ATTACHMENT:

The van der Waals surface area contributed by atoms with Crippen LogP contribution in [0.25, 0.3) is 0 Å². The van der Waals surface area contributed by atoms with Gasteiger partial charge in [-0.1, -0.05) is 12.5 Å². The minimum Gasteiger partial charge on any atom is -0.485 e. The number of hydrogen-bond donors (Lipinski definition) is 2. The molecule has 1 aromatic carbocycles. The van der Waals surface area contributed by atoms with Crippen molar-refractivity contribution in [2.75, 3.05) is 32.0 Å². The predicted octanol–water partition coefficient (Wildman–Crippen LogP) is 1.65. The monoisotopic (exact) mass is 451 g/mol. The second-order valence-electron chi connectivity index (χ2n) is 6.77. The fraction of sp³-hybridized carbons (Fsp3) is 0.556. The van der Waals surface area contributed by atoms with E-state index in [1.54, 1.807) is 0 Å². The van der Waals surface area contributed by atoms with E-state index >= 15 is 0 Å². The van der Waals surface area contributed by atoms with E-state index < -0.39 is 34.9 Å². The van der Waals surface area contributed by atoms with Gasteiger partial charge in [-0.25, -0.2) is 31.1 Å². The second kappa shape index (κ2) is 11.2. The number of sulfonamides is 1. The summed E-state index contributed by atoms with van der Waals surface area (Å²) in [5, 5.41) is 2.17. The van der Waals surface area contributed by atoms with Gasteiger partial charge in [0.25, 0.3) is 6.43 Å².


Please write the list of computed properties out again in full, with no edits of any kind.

The van der Waals surface area contributed by atoms with Crippen LogP contribution in [0.25, 0.3) is 0 Å². The van der Waals surface area contributed by atoms with Gasteiger partial charge in [-0.1, -0.05) is 12.5 Å². The minimum Gasteiger partial charge on any atom is -0.485 e. The number of hydrogen-bond donors (Lipinski definition) is 2. The molecule has 1 aromatic carbocycles. The van der Waals surface area contributed by atoms with Crippen molar-refractivity contribution in [2.75, 3.05) is 32.0 Å². The predicted octanol–water partition coefficient (Wildman–Crippen LogP) is 1.65. The monoisotopic (exact) mass is 451 g/mol. The second-order valence-electron chi connectivity index (χ2n) is 6.77. The fraction of sp³-hybridized carbons (Fsp3) is 0.556. The van der Waals surface area contributed by atoms with E-state index in [1.54, 1.807) is 0 Å². The van der Waals surface area contributed by atoms with E-state index >= 15 is 0 Å². The van der Waals surface area contributed by atoms with E-state index < -0.39 is 34.9 Å². The van der Waals surface area contributed by atoms with Gasteiger partial charge in [-0.25, -0.2) is 31.1 Å². The second kappa shape index (κ2) is 11.2. The number of sulfonamides is 1. The summed E-state index contributed by atoms with van der Waals surface area (Å²) in [5, 5.41) is 2.17. The van der Waals surface area contributed by atoms with Gasteiger partial charge in [0.25, 0.3) is 6.43 Å².